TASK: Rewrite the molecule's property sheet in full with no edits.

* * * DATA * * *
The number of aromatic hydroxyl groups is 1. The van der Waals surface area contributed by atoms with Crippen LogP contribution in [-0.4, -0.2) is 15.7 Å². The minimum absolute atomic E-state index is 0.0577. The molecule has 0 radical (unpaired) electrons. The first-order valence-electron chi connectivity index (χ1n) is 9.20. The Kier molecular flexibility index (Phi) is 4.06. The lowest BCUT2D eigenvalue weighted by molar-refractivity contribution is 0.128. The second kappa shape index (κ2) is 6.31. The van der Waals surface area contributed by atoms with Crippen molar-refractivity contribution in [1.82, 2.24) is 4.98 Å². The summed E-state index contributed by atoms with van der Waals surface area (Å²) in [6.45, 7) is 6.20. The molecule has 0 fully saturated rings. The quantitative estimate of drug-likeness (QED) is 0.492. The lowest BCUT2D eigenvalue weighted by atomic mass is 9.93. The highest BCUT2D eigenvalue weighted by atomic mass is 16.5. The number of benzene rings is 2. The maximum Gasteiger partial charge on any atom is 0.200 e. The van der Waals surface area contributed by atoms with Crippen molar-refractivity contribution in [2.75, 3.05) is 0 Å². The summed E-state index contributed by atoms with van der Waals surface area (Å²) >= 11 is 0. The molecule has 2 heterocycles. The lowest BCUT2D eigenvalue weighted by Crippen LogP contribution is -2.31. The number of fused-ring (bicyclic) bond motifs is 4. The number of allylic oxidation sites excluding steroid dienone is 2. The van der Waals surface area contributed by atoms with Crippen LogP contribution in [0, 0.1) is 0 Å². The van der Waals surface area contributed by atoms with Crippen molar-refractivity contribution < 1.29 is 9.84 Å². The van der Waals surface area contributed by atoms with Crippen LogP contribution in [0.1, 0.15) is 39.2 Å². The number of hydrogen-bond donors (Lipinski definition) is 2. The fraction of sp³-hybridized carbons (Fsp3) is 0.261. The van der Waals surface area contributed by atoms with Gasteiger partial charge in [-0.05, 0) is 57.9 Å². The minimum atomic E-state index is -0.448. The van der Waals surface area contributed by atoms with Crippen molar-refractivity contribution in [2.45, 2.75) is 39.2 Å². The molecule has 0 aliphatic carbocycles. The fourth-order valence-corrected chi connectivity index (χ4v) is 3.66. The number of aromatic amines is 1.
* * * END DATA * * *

The number of aromatic hydroxyl groups is 1. The van der Waals surface area contributed by atoms with Crippen LogP contribution in [-0.4, -0.2) is 15.7 Å². The minimum absolute atomic E-state index is 0.0577. The molecule has 0 radical (unpaired) electrons. The first-order valence-electron chi connectivity index (χ1n) is 9.20. The Kier molecular flexibility index (Phi) is 4.06. The lowest BCUT2D eigenvalue weighted by molar-refractivity contribution is 0.128. The second kappa shape index (κ2) is 6.31. The van der Waals surface area contributed by atoms with Crippen molar-refractivity contribution in [1.82, 2.24) is 4.98 Å². The summed E-state index contributed by atoms with van der Waals surface area (Å²) in [6.45, 7) is 6.20. The molecule has 0 fully saturated rings. The quantitative estimate of drug-likeness (QED) is 0.492. The lowest BCUT2D eigenvalue weighted by atomic mass is 9.93. The highest BCUT2D eigenvalue weighted by atomic mass is 16.5. The number of benzene rings is 2. The maximum Gasteiger partial charge on any atom is 0.200 e. The van der Waals surface area contributed by atoms with Crippen molar-refractivity contribution in [2.75, 3.05) is 0 Å². The summed E-state index contributed by atoms with van der Waals surface area (Å²) >= 11 is 0. The molecule has 2 heterocycles. The lowest BCUT2D eigenvalue weighted by Crippen LogP contribution is -2.31. The number of fused-ring (bicyclic) bond motifs is 4. The number of allylic oxidation sites excluding steroid dienone is 2. The van der Waals surface area contributed by atoms with Crippen LogP contribution in [0, 0.1) is 0 Å². The van der Waals surface area contributed by atoms with Crippen molar-refractivity contribution < 1.29 is 9.84 Å². The van der Waals surface area contributed by atoms with Crippen LogP contribution in [0.1, 0.15) is 39.2 Å². The number of hydrogen-bond donors (Lipinski definition) is 2. The fraction of sp³-hybridized carbons (Fsp3) is 0.261. The van der Waals surface area contributed by atoms with Gasteiger partial charge in [-0.05, 0) is 57.9 Å². The minimum atomic E-state index is -0.448. The van der Waals surface area contributed by atoms with Crippen molar-refractivity contribution in [2.45, 2.75) is 39.2 Å². The molecule has 0 aliphatic carbocycles. The fourth-order valence-corrected chi connectivity index (χ4v) is 3.66. The number of aromatic amines is 1.